An emergency CPR guide for a sudden cardiac arrest

 An emergency CPR guide for a sudden cardiac arrest

CPR can be defined as Cardio-Pulmonary Resuscitation; Cardio means "heart" and pulmonary means "related to lungs". Resuscitation is a medical word which means "to revive". CPR is a life-saving technique used in medical emergencies such as heart attack or cardiac arrest. A cardiac arrest may be caused due to severe heart condition, suffocation, drowning, electric shock, etc. Cardiac arrest can happen to anyone at any point of time in any place. It is extremely vital for the bystanders to attempt to revive the patient rather than waiting for the doctor to arrive. The CPR technique to be used in dire condition is a combination of chest compression and mouth-to-mouth rescue breathing. It helps to restore the blood circulation in the heart and brain until medical treatment is available; it delays the tissue death and damage to the brain. People who often handle emergencies like doctors, lifeguards, firefighters are also trained in providing CPR.Dr Sai Sudhakar, Chief Cardiac Transplant Physician, Senior Interventional Cardiologist and Director, Cath Lab, Gleneagles Global Hospitals, Hyderabad discusses more on CPR.

 

 

It is estimated that about 95 percent of sudden cardiac arrest victims die before reaching the hospital. In the end, CPR can sustain a person for a short amount of time but to be fully resuscitated they will need advanced care such as medication and electric shock. The purpose of CPR is not to "start" the heart, but rather to circulate oxygenated blood, and keep the brain alive until advanced care (especially defibrillation) can be initiated. As many of these patients may have a pulse that is impalpable by the layperson rescuer, the current consensus is to perform CPR on a patient who is not breathing

 

 

 

Dr Sai Sudhakar, Chief Cardiac Transplant Physician, Senior Interventional Cardiologist and Director, Cath Lab, Gleneagles Global Hospitals, Hyderabad is of the opinion that "Survival is directly linked to the amount of time between the onset of sudden cardiac arrest and defibrillation. If no bystander CPR is provided, a victim’s chances of survival are reduced by 7 to 10 percent with every minute of delay until defibrillation." He further added “Anyone can learn CPR – and everyone should! Sadly, 90 percent of Indians may feel helpless to act during a cardiac emergency because they either do not know when to administer and how to administer CPR.  Put very simply: The life you save with CPR is mostly likely to be someone you love. Once you have learned CPR, give 5 people you care about the power to save lives by equipping them to act quickly in a crisis. Don’t be afraid; actions can only help. If one sees an unresponsive adult who is not breathing or not breathing normally, call for emergency medical help and push hard and fast on the center of the chest,”.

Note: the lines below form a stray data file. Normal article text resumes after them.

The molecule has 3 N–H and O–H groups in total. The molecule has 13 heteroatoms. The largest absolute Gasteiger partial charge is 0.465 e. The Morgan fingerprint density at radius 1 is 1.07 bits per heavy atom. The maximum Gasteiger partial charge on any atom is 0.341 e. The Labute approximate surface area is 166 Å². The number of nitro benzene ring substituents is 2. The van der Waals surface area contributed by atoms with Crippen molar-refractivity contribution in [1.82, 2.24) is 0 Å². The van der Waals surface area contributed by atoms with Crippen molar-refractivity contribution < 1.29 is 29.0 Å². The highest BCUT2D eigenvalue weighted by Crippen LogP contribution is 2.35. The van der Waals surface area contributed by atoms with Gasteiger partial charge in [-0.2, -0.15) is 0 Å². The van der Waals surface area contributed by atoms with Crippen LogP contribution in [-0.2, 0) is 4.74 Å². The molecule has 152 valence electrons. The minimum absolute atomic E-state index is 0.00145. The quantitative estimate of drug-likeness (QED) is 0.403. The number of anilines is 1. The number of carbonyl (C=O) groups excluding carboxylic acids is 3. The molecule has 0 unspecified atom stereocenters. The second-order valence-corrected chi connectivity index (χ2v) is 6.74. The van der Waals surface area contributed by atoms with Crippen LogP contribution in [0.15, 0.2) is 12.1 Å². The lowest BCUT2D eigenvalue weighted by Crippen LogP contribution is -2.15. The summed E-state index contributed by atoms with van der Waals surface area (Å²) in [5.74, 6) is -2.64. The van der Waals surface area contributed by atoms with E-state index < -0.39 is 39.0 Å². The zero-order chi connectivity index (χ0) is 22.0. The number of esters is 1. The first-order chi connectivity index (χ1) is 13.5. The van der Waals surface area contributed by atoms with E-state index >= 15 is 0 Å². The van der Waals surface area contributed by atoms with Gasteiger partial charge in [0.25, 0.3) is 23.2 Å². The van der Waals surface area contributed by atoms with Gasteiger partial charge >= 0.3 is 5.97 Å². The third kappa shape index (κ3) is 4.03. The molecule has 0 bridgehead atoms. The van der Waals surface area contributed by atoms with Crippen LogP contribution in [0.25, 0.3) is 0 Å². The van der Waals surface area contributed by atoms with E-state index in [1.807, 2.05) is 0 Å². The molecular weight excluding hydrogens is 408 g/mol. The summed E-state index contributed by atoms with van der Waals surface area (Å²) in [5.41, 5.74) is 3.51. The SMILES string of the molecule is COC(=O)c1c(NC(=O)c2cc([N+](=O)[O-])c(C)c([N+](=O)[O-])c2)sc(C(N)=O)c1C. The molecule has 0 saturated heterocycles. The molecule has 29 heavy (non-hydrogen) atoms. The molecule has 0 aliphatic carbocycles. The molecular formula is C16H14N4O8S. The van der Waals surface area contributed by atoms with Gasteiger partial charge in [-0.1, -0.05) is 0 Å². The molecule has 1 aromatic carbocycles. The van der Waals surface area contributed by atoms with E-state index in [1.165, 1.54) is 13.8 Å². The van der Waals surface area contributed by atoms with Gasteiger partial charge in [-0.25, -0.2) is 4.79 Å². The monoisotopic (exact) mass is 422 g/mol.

Reason for CPR :

 

 

Nearly 70 percent of cardiac arrests take place at home. Many victims appear healthy with no known heart disease or other risk factors. Sudden cardiac arrest is not the same as a heart attack.

 

 

Sudden cardiac arrest occurs when electrical impulses in the heart become rapid or chaotic, which causes the heart to suddenly stop beating.

 

 

A heart attack occurs when the blood supply to part of the heart muscle is blocked. A heart attack may lead to cardiac arrest.

 

 

Importance of immediate action:

 

 

Failure to act in a cardiac emergency can lead to unnecessary deaths.

 

 

Effective bystander CPR provided immediately after sudden cardiac arrest can double or triple a victim’s chance of survival. Sadly, less than 1% percent of people who suffer cardiac arrest outside the hospital survive and especially in rural India chances are remote. Hence there is need for medical education programs, training and awareness.

 

 

Hands-Only™ CPR (CPR with just chest compressions) has been proven to be as effective as CPR with breaths in treating adult cardiac arrest victims.

 

 

 Save Lives :

 

 

Statistically, if called on to administer CPR in an emergency; the life you save is likely to be someone at home: a child, a spouse, a parent or a good friend.

 

 

In India, less than 1% of the bystanders in urban cities are responsive to cardiac arrest victims compared to other countries due to lack of training. In United States, nearly 32 percent of cardiac arrest victims get CPR. On average, the success rates are 3-5% nationwide, but that is a rough estimate because as mentioned above no one has collected enough data to look at it. In some metro cities with public access defibrillation or “community AED programs.” It is noted that an immediate CPR provided by the bystanders within 3 to 5 minutes of the initial shock can rescue life. The reported survival rates from VF sudden cardiac arrest are as high as 48 to 74 percent.

 

 

For Appointments : Dr Sai Sudhakar, Chief Cardiac Transplant Physician, Senior Interventional Cardiologist and Director, Cath Lab, Gleneagles Global Hospitals, Hyderabad